Date: 2013-06-11

HORMOZD II

(908 words)

Author(s): A. Shapur Shahbazi
Sasanian great king (r. 303-09 CE). He assumed a crown very similar to that of Bahrām II, representing the varəγna, the royal falcon. A version of this article is available in print Volume XII, Fascicle 5, pp. 464-465 HORMOZD II, Sasanian great king (r. 303-9 C.E.). In his Middle Persian inscription at Ṭāq-e Bostān, Šāpur II (r. 309-79) calls himself “son of the Mazda-worshiping Majesty ( bay), Oḥrmazd, king of kings of Ērān and Anē-rāŋ,” grandson of Narseh (Herzfeld, I, p. 123; Back, pp. 490-91). Agathias (4.25), Ṭabari (I, pp. 835-36), and others confirm this descent (Nöldeke, Geschichte …
Date: 2013-06-11

HORMOZĀN

(971 words)

Author(s): A. Shapur Shahbazi
one of the last military leaders of Sasanian Persia, a member of one of the seven great families of Sasanian Persia (d. 644). A version of this article is available in print Volume XII, Fascicle 5, pp. 460-461 HORMOZĀN, one of the last military leaders of Sasanian Persia. The correct form of his name is *Hormazdān, attested as Hormezdān by the 7th-century anonymous Khuzistan Chronicle, also known as Guidi’sChronicle (q.v.; tr. Nöldeke, p. 42), which also calls him “a Mede” and a leading general of Yazdegerd III. He was a member of one of the seven great families…
Date: 2013-06-10

HŌMĀN

(878 words)

Author(s): A. Shapur Shahbazi
son of Vēsa, in Iranian traditional history one of the most celebrated heroes of Turān. A version of this article is available in print Volume XII, Fascicle 4, pp. 435-436 HŌMĀN, son of Vēsa, and one of the most celebrated heroes of Turān. His name, spelt Ḵomān in Ṭabari (I, p. 610), is explained by Ferdinand Justi ( Namenbuch, p. 132) as “derived from Hom < Haoma" (q.v.), which, despite the attestation of Hōm in Sasanian proper names (Gignoux, pp. 96-99), seems unlikely. According to the Šāh-nāma (IV, p. 33, v. 502 [all references are to Šāh-nāma, ed. Khaleghi, unless otherwise stated], h…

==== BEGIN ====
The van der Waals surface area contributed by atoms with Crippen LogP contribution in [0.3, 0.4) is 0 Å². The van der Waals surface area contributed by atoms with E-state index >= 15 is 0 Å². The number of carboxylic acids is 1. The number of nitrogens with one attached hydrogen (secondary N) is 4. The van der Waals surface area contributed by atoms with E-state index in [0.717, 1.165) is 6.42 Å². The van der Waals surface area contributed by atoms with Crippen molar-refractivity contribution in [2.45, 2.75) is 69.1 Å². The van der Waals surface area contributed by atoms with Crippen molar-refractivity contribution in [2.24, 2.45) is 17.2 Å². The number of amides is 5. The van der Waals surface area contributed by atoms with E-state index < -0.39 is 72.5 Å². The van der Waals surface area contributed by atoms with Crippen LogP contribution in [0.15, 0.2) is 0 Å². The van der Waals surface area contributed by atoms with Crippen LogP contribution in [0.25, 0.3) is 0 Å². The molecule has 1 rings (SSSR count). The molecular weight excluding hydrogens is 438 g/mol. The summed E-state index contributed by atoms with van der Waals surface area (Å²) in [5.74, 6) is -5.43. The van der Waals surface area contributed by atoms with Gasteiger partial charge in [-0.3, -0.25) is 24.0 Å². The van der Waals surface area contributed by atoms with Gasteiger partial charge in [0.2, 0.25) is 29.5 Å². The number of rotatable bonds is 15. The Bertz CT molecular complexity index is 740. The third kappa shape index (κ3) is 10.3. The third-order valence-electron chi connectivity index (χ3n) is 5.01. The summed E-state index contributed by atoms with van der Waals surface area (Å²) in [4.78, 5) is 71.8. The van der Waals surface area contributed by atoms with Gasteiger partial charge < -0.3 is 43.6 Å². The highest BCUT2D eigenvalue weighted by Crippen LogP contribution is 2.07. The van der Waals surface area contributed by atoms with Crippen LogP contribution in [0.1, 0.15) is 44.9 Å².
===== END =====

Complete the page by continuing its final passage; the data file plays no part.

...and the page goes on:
Date: 2013-06-10

HAFTVĀD

(2,330 words)

Author(s): A. Shapur Shahbazi
(Haftwād), the hero of a legend associated with the rise of the Sasanian Ardašir I (r. 224-39). The Šāh-nāma gives his “strange story” ( dāstān-e šegeft). A version of this article is available in print Volume XI, Fascicle 5, pp. 534-536 HAFTVĀD (Haftwād), the hero of a legend associated with the rise of the Sasanian Ardašir I (r. 224-39). The Šāh-nāma (ed. Moscow, VII, pp. 139-54) gives his “strange story” ( dāstān-e šegeft) as follows. In the city of Kojārān on the coast of the Persian Gulf, there lived a man of meager means who “was called Haftvād because he had seven ( haft) sons” (p. 140 v. …
Date: 2016-01-20

HORMOZD (2)

(686 words)

Author(s): A. Shapur Shahbazi
(Ormisdas), a brother of the Sasanian great king Šāpur II (r. 307-79 CE), who participated on the Roman side in the emperor Julian’s Persian expedition of 363 CE. A version of this article is available in print Volume XII, Fascicle 5, pp. 461-462 HORMOZD (Ormisdas), a brother of the Sasanian great king Šāpur II (r. 307-79 C.E.), who participated in the emperor Julian’s Persian expedition of 363 C.E. He was one of the eight known sons of Hormozd II (q.v.), and was imprisoned by the nobles who had done away with two of his elder brothers a…
Date: 2013-06-10

HORMOZD KUŠĀNŠĀH

(1,149 words)

Author(s): A. Shapur Shahbazi
Sasanian prince governor of Kušān. He is known from his coins minted in eastern Iran and references in three Latin sources. His coins are gold scyphate (cup-shaped) and light bronze issues; rare heavy copper and silver coins also occur. A version of this article is available in print Volume XII, Fascicle 5, pp. 468-468 HORMOZD KUŠĀNŠĀH, Sasanian prince governor of Kušān. There may have been two rulers of this name, but the emphasis here is on the one whom we now follow Herzfeld and Bivar in identifying as a son of Bahrām I (q.v.) thereby retracting our objection in EIr. II, p. 516. He is know…
Date: 2016-07-13